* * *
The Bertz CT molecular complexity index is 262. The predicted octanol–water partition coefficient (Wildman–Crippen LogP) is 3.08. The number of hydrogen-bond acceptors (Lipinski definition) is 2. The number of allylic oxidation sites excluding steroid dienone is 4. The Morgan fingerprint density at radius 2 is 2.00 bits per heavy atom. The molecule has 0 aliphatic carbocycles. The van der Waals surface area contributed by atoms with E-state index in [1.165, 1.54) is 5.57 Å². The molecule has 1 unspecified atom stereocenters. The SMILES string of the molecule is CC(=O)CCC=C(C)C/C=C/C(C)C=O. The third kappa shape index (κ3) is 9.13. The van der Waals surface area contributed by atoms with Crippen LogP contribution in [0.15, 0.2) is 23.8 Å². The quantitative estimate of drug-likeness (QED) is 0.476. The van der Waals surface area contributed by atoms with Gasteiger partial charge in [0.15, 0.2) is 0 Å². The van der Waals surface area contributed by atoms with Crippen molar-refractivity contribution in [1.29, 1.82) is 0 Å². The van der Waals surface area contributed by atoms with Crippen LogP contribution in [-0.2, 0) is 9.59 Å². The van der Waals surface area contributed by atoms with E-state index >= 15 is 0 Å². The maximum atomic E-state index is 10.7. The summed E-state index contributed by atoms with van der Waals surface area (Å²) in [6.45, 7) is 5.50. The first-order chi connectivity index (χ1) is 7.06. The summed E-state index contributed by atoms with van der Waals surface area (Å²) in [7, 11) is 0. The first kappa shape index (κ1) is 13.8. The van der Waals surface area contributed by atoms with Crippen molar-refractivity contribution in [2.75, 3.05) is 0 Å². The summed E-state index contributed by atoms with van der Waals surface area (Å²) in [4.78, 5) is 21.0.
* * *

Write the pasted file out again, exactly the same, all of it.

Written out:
The Bertz CT molecular complexity index is 262. The predicted octanol–water partition coefficient (Wildman–Crippen LogP) is 3.08. The number of hydrogen-bond acceptors (Lipinski definition) is 2. The number of allylic oxidation sites excluding steroid dienone is 4. The Morgan fingerprint density at radius 2 is 2.00 bits per heavy atom. The molecule has 0 aliphatic carbocycles. The van der Waals surface area contributed by atoms with E-state index in [1.165, 1.54) is 5.57 Å². The molecule has 1 unspecified atom stereocenters. The SMILES string of the molecule is CC(=O)CCC=C(C)C/C=C/C(C)C=O. The third kappa shape index (κ3) is 9.13. The van der Waals surface area contributed by atoms with Crippen LogP contribution in [0.15, 0.2) is 23.8 Å². The quantitative estimate of drug-likeness (QED) is 0.476. The van der Waals surface area contributed by atoms with Gasteiger partial charge in [0.15, 0.2) is 0 Å². The van der Waals surface area contributed by atoms with Crippen molar-refractivity contribution in [1.29, 1.82) is 0 Å². The van der Waals surface area contributed by atoms with Crippen LogP contribution in [-0.2, 0) is 9.59 Å². The van der Waals surface area contributed by atoms with E-state index >= 15 is 0 Å². The maximum atomic E-state index is 10.7. The summed E-state index contributed by atoms with van der Waals surface area (Å²) in [6.45, 7) is 5.50. The first-order chi connectivity index (χ1) is 7.06. The summed E-state index contributed by atoms with van der Waals surface area (Å²) in [7, 11) is 0. The first kappa shape index (κ1) is 13.8. The van der Waals surface area contributed by atoms with Crippen molar-refractivity contribution in [2.75, 3.05) is 0 Å². The summed E-state index contributed by atoms with van der Waals surface area (Å²) in [4.78, 5) is 21.0.